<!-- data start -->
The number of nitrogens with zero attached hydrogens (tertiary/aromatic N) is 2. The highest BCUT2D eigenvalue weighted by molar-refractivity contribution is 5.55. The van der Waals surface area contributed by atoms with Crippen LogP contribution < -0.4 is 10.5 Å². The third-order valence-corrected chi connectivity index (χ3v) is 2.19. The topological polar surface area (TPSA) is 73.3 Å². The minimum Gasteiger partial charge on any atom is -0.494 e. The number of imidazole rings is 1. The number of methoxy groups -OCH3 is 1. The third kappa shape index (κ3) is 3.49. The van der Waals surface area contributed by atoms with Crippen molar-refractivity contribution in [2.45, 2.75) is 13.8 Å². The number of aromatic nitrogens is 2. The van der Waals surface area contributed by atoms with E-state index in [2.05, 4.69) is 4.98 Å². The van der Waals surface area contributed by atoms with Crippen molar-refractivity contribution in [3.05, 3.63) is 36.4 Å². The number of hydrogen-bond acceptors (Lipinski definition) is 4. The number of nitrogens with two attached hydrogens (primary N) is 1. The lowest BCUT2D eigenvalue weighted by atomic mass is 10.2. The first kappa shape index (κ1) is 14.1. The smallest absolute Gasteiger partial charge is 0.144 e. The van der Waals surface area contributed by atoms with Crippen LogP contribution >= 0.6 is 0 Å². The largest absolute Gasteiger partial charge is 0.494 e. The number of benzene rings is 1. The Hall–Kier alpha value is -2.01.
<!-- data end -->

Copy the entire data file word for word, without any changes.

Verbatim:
The number of nitrogens with zero attached hydrogens (tertiary/aromatic N) is 2. The highest BCUT2D eigenvalue weighted by molar-refractivity contribution is 5.55. The van der Waals surface area contributed by atoms with Crippen LogP contribution < -0.4 is 10.5 Å². The third-order valence-corrected chi connectivity index (χ3v) is 2.19. The topological polar surface area (TPSA) is 73.3 Å². The minimum Gasteiger partial charge on any atom is -0.494 e. The number of imidazole rings is 1. The number of methoxy groups -OCH3 is 1. The third kappa shape index (κ3) is 3.49. The van der Waals surface area contributed by atoms with Crippen molar-refractivity contribution in [2.45, 2.75) is 13.8 Å². The number of aromatic nitrogens is 2. The van der Waals surface area contributed by atoms with E-state index in [2.05, 4.69) is 4.98 Å². The van der Waals surface area contributed by atoms with Crippen molar-refractivity contribution in [3.05, 3.63) is 36.4 Å². The number of hydrogen-bond acceptors (Lipinski definition) is 4. The number of nitrogens with two attached hydrogens (primary N) is 1. The lowest BCUT2D eigenvalue weighted by atomic mass is 10.2. The first kappa shape index (κ1) is 14.1. The smallest absolute Gasteiger partial charge is 0.144 e. The van der Waals surface area contributed by atoms with Crippen LogP contribution >= 0.6 is 0 Å². The largest absolute Gasteiger partial charge is 0.494 e. The number of benzene rings is 1. The Hall–Kier alpha value is -2.01.